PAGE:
Dekkers, Boezem, Rozendaal
Ad Dekkers, Marinus Boezem, Rafaël Rozendaal
During Amsterdam Art Weekend 2019, Upstream Gallery proudly presents a selection of historical works by Ad Dekkers and Marinus Boezem, combined with one of Rafaël Rozendaal's recent Shadow Objects in the private viewing space.
The works of these artists show not only stilistic similarities, but Dekkers, Boezem and Rozendaal also a share an appetite for radical new ways to make art. They are, or have been, the leading Dutch figures in some of the most important developments in modern and contemporary art: geometric abstraction, conceptual art and internet art. The pieces in this presentation all play with the concept of light and shade and the point of view – or the perception – of the viewer.
In the early 1960s, Ad Dekkers (1938- 1974) became known for his thorough investigation into the plane, the shape and the line. Dekkers most often started his works with a circle, square or triangle, connecting his work to pre-war artists such as Piet Mondriaan, whose view he shared that the most universal concepts could be expressed with the purest possible visual means. From 1965, he started making reliefs in editions, often cast in polyester. By painting his reliefs monochrome, and mostly white, the effect of light could be optimally utilized.
Ad Dekkers participated, together with Jan Schoonhoven and Peter Struycken, in the 1967 Biennal of Sao Palo with this work, Variatie op cirkels no. V. This work is one of the first of Dekkers using the circle. The circle attracted him very much as a form because of its formal characteristics, the lack of angles, a clear direction, the presence of an all-round symmetry, but probably also because of its significance of perfect form par excellence determined by long cultural traditions. Dekkers is not officially part of the Zero movement, but his work has many similarities, such as, in this work, the repetition principle. However, the work distinguishes itself by an emphasis on the form and manipulation of that form. The work was also included in Dekkers’ solo exhibition at Gemeentemuseum Den Haag in 1972.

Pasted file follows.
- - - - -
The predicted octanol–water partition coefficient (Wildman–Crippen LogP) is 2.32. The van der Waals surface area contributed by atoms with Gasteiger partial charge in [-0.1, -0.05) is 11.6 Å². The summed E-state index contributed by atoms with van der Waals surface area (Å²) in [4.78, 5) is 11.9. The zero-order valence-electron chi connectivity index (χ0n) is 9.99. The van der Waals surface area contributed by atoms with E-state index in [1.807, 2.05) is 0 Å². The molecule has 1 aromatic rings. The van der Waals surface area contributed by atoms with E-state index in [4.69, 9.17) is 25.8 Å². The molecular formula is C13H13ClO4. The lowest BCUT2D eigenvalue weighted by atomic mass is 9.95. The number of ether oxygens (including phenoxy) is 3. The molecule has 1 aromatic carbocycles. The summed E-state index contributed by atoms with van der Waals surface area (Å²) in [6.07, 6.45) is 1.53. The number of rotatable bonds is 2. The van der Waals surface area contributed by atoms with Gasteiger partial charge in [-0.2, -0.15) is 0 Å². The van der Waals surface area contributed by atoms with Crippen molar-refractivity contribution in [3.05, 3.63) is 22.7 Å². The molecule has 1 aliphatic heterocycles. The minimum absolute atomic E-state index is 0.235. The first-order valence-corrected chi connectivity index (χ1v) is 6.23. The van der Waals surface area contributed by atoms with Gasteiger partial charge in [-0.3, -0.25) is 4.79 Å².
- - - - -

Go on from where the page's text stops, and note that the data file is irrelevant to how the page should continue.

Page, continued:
Marinus Boezem’s Manzoni (1973) is a framed sheet of white paper. In the middle of the glass the name MANZONI is etched in capital letters. The shadow cast by the name falls on the white sheet in different places, depending on the angle of light. Manzoni refers to Manzoni’s Achromes. In his Achromes, begun in 1957 Manzoni sought to eliminate any reference to narrative, including color. Thus he titled his work “achrome” or “without color”. These Achromes were again a reference to Yves Klein’s Monochromes. Both Manzoni and Klein inspired Marinus Boezem and the conceptual art movement like no other.
Elements from Boezem’s early videowork (Breathing on the Picture Tube), recur in the piece God Bless You. This work consists of the instruction to exhale onto a mirror, write the text ‘god bless you’ in the condensation and wait until the reflection of your face reappears.
Rafaël Rozendaal’s series of Shadow Objects consists of stainless-steel plate with laser cut shapes. For these works, an industrial algorithm is used to calculate the composition that delivers the most efficient use of materials. Like his works based on the lenticular technique, the composition is further influenced by its illumination and the point of view. With an emphasis on the dynamic potential of shading, the series bears a close resemblance to the traditions of ZERO, translated into the twenty-first century.